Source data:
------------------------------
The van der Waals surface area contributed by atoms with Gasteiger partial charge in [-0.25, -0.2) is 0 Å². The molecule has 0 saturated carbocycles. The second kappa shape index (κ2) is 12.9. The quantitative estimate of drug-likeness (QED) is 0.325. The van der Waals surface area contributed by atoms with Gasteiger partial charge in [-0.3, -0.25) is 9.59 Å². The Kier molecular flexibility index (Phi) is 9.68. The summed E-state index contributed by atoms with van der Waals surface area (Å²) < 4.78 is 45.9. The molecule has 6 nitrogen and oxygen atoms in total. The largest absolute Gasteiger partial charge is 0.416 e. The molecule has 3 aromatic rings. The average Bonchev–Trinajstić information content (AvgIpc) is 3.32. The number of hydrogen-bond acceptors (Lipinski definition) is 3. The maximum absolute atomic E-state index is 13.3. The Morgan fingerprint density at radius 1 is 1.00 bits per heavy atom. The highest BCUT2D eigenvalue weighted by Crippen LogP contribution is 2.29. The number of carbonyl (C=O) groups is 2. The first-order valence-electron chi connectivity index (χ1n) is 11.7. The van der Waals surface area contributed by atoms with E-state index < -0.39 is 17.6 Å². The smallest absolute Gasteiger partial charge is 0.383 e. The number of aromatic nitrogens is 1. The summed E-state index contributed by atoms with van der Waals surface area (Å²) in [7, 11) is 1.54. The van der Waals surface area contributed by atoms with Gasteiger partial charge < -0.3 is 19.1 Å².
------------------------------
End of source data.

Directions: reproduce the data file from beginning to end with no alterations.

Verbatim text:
The van der Waals surface area contributed by atoms with Gasteiger partial charge in [-0.25, -0.2) is 0 Å². The molecule has 0 saturated carbocycles. The second kappa shape index (κ2) is 12.9. The quantitative estimate of drug-likeness (QED) is 0.325. The van der Waals surface area contributed by atoms with Gasteiger partial charge in [-0.3, -0.25) is 9.59 Å². The Kier molecular flexibility index (Phi) is 9.68. The summed E-state index contributed by atoms with van der Waals surface area (Å²) < 4.78 is 45.9. The molecule has 6 nitrogen and oxygen atoms in total. The largest absolute Gasteiger partial charge is 0.416 e. The molecule has 3 aromatic rings. The average Bonchev–Trinajstić information content (AvgIpc) is 3.32. The number of hydrogen-bond acceptors (Lipinski definition) is 3. The maximum absolute atomic E-state index is 13.3. The Morgan fingerprint density at radius 1 is 1.00 bits per heavy atom. The highest BCUT2D eigenvalue weighted by Crippen LogP contribution is 2.29. The number of carbonyl (C=O) groups is 2. The first-order valence-electron chi connectivity index (χ1n) is 11.7. The van der Waals surface area contributed by atoms with E-state index < -0.39 is 17.6 Å². The smallest absolute Gasteiger partial charge is 0.383 e. The number of aromatic nitrogens is 1. The summed E-state index contributed by atoms with van der Waals surface area (Å²) in [7, 11) is 1.54. The van der Waals surface area contributed by atoms with Gasteiger partial charge < -0.3 is 19.1 Å².